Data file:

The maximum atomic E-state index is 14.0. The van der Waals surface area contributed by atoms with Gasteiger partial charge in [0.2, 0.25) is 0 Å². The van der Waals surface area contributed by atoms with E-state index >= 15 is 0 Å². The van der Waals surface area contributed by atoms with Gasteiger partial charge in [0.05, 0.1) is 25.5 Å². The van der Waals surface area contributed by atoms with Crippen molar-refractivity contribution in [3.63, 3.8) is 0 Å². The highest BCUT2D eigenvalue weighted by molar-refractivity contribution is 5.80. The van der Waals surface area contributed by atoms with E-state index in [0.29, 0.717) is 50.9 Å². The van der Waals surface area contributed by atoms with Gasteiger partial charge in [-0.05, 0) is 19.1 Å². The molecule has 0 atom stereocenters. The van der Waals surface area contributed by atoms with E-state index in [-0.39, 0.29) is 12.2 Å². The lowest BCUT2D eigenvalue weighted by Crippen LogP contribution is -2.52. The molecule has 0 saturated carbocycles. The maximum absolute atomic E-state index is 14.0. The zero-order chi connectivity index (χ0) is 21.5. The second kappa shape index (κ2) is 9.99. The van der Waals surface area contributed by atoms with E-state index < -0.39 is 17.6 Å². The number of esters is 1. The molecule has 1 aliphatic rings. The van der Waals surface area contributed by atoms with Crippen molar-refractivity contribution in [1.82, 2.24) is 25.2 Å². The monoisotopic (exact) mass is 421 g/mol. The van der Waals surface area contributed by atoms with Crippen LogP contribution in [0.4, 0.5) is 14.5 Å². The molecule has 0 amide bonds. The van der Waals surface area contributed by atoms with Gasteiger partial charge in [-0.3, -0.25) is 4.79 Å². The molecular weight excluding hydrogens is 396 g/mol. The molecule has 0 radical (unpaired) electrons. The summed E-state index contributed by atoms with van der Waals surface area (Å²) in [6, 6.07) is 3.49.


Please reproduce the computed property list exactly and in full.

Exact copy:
The maximum atomic E-state index is 14.0. The van der Waals surface area contributed by atoms with Gasteiger partial charge in [0.2, 0.25) is 0 Å². The van der Waals surface area contributed by atoms with E-state index >= 15 is 0 Å². The van der Waals surface area contributed by atoms with Gasteiger partial charge in [0.05, 0.1) is 25.5 Å². The van der Waals surface area contributed by atoms with Crippen molar-refractivity contribution in [3.63, 3.8) is 0 Å². The highest BCUT2D eigenvalue weighted by molar-refractivity contribution is 5.80. The van der Waals surface area contributed by atoms with E-state index in [0.29, 0.717) is 50.9 Å². The van der Waals surface area contributed by atoms with Gasteiger partial charge in [-0.05, 0) is 19.1 Å². The molecule has 0 atom stereocenters. The van der Waals surface area contributed by atoms with E-state index in [-0.39, 0.29) is 12.2 Å². The lowest BCUT2D eigenvalue weighted by Crippen LogP contribution is -2.52. The molecule has 0 saturated carbocycles. The maximum absolute atomic E-state index is 14.0. The zero-order chi connectivity index (χ0) is 21.5. The second kappa shape index (κ2) is 9.99. The van der Waals surface area contributed by atoms with E-state index < -0.39 is 17.6 Å². The number of esters is 1. The molecule has 1 aliphatic rings. The van der Waals surface area contributed by atoms with Crippen molar-refractivity contribution in [1.82, 2.24) is 25.2 Å². The monoisotopic (exact) mass is 421 g/mol. The van der Waals surface area contributed by atoms with Crippen LogP contribution in [0.4, 0.5) is 14.5 Å². The molecule has 0 amide bonds. The van der Waals surface area contributed by atoms with Gasteiger partial charge in [-0.3, -0.25) is 4.79 Å². The molecular weight excluding hydrogens is 396 g/mol. The molecule has 0 radical (unpaired) electrons. The summed E-state index contributed by atoms with van der Waals surface area (Å²) in [6, 6.07) is 3.49.